I had to decide whether to grant bail the other week. The person concerned has a history of petty offences including a few of failing to answer bail. His record runs to about ten sheets of A4. The offences before the court are medium-serious, likely to attract a few months inside at the worst. He is a chronic alcoholic so a treatment focused community penalty is also a distinct possibility. Due to attend at 10 am, the person arrived during the afternoon, and was arrested on the warrant that my colleagues had issued on his earlier non-appearance.
On his record, he could expect a remand in custody, and that's what the prosecutor asked for. My first reaction was to think that he had had his chance, and to remand him to prison, but I then assembled all of the facts in my mind:
* His trial will not take place for a good few weeks, so he is unconvicted at the moment.
* If he is convicted he may well have served his eventual sentence on remand.
* His offending, including his bail failures, is largely driven by his alcoholism.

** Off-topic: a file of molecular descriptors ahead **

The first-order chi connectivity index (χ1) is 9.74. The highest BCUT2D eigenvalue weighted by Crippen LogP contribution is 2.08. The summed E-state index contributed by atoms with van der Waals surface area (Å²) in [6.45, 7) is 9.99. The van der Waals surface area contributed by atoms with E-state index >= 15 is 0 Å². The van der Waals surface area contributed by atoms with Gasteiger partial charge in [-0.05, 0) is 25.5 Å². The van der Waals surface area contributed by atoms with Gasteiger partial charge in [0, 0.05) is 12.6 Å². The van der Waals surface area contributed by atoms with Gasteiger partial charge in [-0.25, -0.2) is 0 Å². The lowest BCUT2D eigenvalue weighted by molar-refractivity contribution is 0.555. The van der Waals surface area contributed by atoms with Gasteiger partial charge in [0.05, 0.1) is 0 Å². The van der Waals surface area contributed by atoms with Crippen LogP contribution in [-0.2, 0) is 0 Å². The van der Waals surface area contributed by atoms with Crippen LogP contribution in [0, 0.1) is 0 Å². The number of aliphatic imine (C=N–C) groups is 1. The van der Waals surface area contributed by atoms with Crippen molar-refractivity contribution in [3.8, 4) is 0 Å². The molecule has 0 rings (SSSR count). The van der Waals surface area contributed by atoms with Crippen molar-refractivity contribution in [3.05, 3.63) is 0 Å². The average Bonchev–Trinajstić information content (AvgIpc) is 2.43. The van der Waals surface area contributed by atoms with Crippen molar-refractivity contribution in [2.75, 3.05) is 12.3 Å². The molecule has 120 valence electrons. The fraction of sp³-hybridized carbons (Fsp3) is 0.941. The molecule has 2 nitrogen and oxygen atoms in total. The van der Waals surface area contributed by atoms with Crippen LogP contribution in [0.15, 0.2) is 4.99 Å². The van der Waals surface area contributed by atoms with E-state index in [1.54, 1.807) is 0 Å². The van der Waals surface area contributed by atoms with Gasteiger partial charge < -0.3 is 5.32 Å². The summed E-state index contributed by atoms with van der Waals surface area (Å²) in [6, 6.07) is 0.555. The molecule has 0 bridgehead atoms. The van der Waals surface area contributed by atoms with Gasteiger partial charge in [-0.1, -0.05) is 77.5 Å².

* His most recent bail offence was mitigated by the fact that he did at least turn up to court, albeit hours late.
* I had read in the press that the prisons are at a near record level of inmates.
* Is this really a good use of such an expensive resource as prison?
So I bailed him on conditions, much (as I heard unofficially) to the disgust of our resident jailer.
Had I locked him up, I could have been properly criticised for cluttering up an expensive prison with a pathetic alcoholic who at least has a home and partner to go to. Since I did not, I might equally be criticised for putting a man with a history of breaking his bail back on the street.
There's no right answer at this stage. If he duly turns up for his trial then I was right and I have saved the taxpayers thousands of pounds and complied with the spirit of the Bail Act. If he absconds or reoffends then a silly magistrate has got it wrong again.
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